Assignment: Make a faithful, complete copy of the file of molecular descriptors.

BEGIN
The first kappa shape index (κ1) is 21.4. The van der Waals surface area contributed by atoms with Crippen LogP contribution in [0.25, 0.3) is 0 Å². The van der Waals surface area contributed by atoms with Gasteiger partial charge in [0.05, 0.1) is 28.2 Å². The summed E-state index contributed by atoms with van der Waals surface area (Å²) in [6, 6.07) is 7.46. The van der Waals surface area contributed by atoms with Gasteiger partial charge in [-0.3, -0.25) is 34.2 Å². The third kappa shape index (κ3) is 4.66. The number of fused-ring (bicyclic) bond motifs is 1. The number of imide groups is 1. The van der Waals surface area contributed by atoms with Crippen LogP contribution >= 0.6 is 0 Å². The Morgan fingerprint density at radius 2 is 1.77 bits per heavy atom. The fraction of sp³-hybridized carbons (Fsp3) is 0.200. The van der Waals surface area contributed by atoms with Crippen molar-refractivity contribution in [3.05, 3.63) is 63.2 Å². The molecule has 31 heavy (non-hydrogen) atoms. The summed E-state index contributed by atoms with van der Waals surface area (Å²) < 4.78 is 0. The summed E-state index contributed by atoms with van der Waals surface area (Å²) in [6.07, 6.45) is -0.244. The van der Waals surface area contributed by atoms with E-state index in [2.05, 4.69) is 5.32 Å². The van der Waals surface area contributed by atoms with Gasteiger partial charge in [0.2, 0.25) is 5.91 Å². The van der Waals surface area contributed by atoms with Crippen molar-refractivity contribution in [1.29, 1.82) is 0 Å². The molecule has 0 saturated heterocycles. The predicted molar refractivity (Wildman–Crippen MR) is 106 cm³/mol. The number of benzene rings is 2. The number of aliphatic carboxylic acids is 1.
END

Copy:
The first kappa shape index (κ1) is 21.4. The van der Waals surface area contributed by atoms with Crippen LogP contribution in [0.25, 0.3) is 0 Å². The van der Waals surface area contributed by atoms with Gasteiger partial charge in [0.05, 0.1) is 28.2 Å². The summed E-state index contributed by atoms with van der Waals surface area (Å²) in [6, 6.07) is 7.46. The van der Waals surface area contributed by atoms with Gasteiger partial charge in [-0.3, -0.25) is 34.2 Å². The third kappa shape index (κ3) is 4.66. The number of fused-ring (bicyclic) bond motifs is 1. The number of imide groups is 1. The van der Waals surface area contributed by atoms with Crippen LogP contribution >= 0.6 is 0 Å². The Morgan fingerprint density at radius 2 is 1.77 bits per heavy atom. The fraction of sp³-hybridized carbons (Fsp3) is 0.200. The van der Waals surface area contributed by atoms with Crippen molar-refractivity contribution in [3.05, 3.63) is 63.2 Å². The molecule has 31 heavy (non-hydrogen) atoms. The summed E-state index contributed by atoms with van der Waals surface area (Å²) < 4.78 is 0. The summed E-state index contributed by atoms with van der Waals surface area (Å²) in [6.07, 6.45) is -0.244. The van der Waals surface area contributed by atoms with E-state index in [2.05, 4.69) is 5.32 Å². The van der Waals surface area contributed by atoms with Gasteiger partial charge in [0.2, 0.25) is 5.91 Å². The van der Waals surface area contributed by atoms with Crippen molar-refractivity contribution in [1.29, 1.82) is 0 Å². The molecule has 0 saturated heterocycles. The predicted molar refractivity (Wildman–Crippen MR) is 106 cm³/mol. The number of benzene rings is 2. The number of aliphatic carboxylic acids is 1.